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How switching energy provider could save you hundreds

With wage inflation still low and many families continuing to feel the pressure financially, cutting costs is uppermost in many householders’ minds in order to free up their disposable income. One key issue that keeps recurring in the media in particular is that of the cost of domestic energy, with the so-called ‘Big Six’ energy companies coming in for repeated criticism for their charges which are often perceived to be excessive, with profits at the core of their ethos.

Deregulation of the energy market, however, has opened the doors for a host of smaller, less well-known companies to gain a foothold in supplying electricity and gas to domestic consumers, who are now able to obtain online quotes for their fuel, enabling them to make comparisons between the annual prices the different suppliers are likely to charge.


Due to the falling wholesale price of energy, as well as increased competition in the energy market, genuine savings can be made if consumers are prepared to shop around for the most competitive deals.


Data compiled by, the internet comparison company, reveals that switching energy tariffs saves £228 on average a year, an increase of £90 compared to May 2012. For some customers the rewards are even more lucrative, with annual savings of up to £400 possible. While millions of customers continue to retain their existing tariffs instead of seeking cheaper deals, just under half of those who do switch are moving to smaller companies, away from the ‘Big Six’ providers.




Is it worth switching to a smaller supplier?
Not only do the ‘Big Six’ energy companies make up 90% of the energy market, they are also consistently more expensive that their smaller counterparts, as well as achieving lower customer satisfaction ratings. On average, the annual standard tariff for one of these suppliers is £1,265, an increase of over 250% in a decade. By comparison, some of the newer, small energy companies have brought the annual cost of fuel to under £1,000, saving customers considerably.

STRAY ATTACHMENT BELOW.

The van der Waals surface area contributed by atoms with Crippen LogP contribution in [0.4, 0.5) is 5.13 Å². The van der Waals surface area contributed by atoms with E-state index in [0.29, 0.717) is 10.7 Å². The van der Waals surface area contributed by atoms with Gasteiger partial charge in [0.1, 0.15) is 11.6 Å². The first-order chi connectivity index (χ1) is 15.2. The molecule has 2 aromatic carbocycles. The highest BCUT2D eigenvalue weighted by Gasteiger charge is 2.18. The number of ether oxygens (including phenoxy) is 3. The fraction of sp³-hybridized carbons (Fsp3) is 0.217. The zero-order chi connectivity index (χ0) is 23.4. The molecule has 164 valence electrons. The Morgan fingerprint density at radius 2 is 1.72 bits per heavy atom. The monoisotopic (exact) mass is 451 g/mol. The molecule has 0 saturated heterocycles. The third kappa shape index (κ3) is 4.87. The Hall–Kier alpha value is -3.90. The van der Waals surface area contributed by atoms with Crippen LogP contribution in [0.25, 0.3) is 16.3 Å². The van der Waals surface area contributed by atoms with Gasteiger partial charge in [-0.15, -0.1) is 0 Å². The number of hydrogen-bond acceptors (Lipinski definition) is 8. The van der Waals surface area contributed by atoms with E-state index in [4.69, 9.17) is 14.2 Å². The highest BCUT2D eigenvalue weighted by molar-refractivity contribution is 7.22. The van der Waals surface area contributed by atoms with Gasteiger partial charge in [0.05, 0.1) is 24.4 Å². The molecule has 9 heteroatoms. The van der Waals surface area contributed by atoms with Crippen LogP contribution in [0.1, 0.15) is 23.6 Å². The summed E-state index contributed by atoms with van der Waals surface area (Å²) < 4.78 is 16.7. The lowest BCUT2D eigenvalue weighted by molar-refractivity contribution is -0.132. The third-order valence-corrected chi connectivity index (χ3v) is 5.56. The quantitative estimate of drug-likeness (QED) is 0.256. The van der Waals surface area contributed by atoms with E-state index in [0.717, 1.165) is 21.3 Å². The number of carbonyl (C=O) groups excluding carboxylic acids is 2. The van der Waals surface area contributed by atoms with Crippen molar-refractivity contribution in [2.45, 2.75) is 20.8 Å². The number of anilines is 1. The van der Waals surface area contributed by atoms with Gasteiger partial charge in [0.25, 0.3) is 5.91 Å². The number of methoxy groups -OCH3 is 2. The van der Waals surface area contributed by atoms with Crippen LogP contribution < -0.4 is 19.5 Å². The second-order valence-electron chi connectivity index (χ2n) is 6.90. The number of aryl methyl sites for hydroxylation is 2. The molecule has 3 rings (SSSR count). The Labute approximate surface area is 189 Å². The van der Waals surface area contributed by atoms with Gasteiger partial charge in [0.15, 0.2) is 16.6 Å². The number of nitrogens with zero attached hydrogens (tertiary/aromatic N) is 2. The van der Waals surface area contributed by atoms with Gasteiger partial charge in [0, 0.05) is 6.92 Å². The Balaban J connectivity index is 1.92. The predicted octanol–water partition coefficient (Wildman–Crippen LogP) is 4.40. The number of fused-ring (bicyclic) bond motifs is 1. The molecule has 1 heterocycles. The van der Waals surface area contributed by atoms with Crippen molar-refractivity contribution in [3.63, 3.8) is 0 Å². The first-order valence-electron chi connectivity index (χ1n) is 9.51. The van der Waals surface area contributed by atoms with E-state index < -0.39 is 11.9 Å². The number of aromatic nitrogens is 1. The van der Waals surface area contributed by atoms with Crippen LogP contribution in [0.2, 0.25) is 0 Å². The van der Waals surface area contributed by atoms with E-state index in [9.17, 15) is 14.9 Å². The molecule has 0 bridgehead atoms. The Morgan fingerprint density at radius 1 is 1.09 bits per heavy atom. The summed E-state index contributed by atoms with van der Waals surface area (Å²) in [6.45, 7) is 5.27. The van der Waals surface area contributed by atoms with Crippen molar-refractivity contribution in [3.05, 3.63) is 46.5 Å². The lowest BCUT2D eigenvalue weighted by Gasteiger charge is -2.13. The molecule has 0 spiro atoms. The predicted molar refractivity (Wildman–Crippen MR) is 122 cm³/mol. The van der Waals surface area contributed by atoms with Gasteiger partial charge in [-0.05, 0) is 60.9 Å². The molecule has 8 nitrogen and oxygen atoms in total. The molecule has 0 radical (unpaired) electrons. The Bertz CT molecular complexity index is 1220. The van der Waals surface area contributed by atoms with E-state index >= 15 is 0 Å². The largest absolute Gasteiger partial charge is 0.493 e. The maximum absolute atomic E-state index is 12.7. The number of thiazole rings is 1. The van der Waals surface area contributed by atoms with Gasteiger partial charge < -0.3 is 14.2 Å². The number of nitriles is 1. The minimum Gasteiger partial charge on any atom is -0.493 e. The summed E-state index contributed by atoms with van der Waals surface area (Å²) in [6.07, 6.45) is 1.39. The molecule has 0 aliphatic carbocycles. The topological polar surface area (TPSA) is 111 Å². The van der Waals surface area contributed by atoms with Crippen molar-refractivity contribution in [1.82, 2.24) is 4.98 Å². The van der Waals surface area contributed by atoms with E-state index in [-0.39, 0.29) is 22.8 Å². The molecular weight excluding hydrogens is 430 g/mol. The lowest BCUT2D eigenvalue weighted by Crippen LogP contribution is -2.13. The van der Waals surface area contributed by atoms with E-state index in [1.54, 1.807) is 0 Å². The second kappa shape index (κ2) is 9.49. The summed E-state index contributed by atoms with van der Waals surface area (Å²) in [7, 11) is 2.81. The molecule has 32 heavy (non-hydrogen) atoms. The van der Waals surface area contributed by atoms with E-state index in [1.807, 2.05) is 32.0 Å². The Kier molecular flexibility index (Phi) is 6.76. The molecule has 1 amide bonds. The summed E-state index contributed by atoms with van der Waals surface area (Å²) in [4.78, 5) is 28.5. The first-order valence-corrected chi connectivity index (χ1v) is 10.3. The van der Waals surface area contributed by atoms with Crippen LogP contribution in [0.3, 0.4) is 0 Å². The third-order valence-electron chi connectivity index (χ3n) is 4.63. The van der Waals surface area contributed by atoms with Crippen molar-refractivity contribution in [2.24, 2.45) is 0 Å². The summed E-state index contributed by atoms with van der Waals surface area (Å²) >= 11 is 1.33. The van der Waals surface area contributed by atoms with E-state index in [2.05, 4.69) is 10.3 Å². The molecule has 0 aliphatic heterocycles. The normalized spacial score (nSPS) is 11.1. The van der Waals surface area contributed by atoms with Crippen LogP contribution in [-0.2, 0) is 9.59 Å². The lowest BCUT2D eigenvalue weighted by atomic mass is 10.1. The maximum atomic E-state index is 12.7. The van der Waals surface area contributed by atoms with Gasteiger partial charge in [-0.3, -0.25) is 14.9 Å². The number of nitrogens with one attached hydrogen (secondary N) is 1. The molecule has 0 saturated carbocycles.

Of the top ten cheapest energy deals currently available, nine are provided by smaller suppliers such as GB Energy Supply (with an average annual bill of £870), Extra Energy (£889 per year) and First:Utility (£890 per year). Exact costs will be determined by consumption, location and payment method, but the message is clear: the ‘Big Six’ energy companies are rarely more cost-effective than the smaller suppliers.


To fix or not to fix…


Energy deals can be purchased as fixed and standard options. Fixed deals operate in a similar way to a fixed rate mortgage: you can expect to pay slightly more than the cheapest available rate, but you have the reassurance that, for the term of the agreement, the unit price of fuel won’t change. This doesn’t mean your monthly bill will necessarily remain the same as a sudden increase in consumption will mean you need to pay more to cover the cost. The actual cost of each unit of electricity or gas, however, will remain the same. Fixed deals tend to last for between 12 and 48 months.


A fixed deal doesn’t mean you are necessarily tied in for the entire length of the agreement, but you may have to pay a cancellation or ‘exit’ fee if you do decide to move elsewhere.


Standard deals are subject to changes in unit price so, if the energy company cuts prices, you will obtain cheaper fuel. If prices are hiked, however, you can expect your bill to increase.


Fixed deals may not be the cheapest option, but they are preferred by customers who would rather have an idea of how much their monthly payments will be, especially if their household budget doesn’t have much room for manoeuvre.


Does it cost to switch energy supplier?


While there are usually no fees associated with switching between suppliers, customers may have a brief overlap in bills, especially if the old account leaves an unpaid surplus (easily achieved if you’ve unwittingly used more energy than expected due to cold weather). If paying off the old account and commencing monthly payment to your new supplier is problematic due to constraints in your finance, a short term loan could be the simple solution to covering the debt. However, in the same way you would shop around to find the most competitive energy supplier, you should always obtain a variety of quotes from lenders to ensure you get the most affordable loan available.


Switching energy suppliers is just one way to cut your household expenses and more customers could benefit from the quick and easy process that is involved, potentially saving hundreds of pounds a year.

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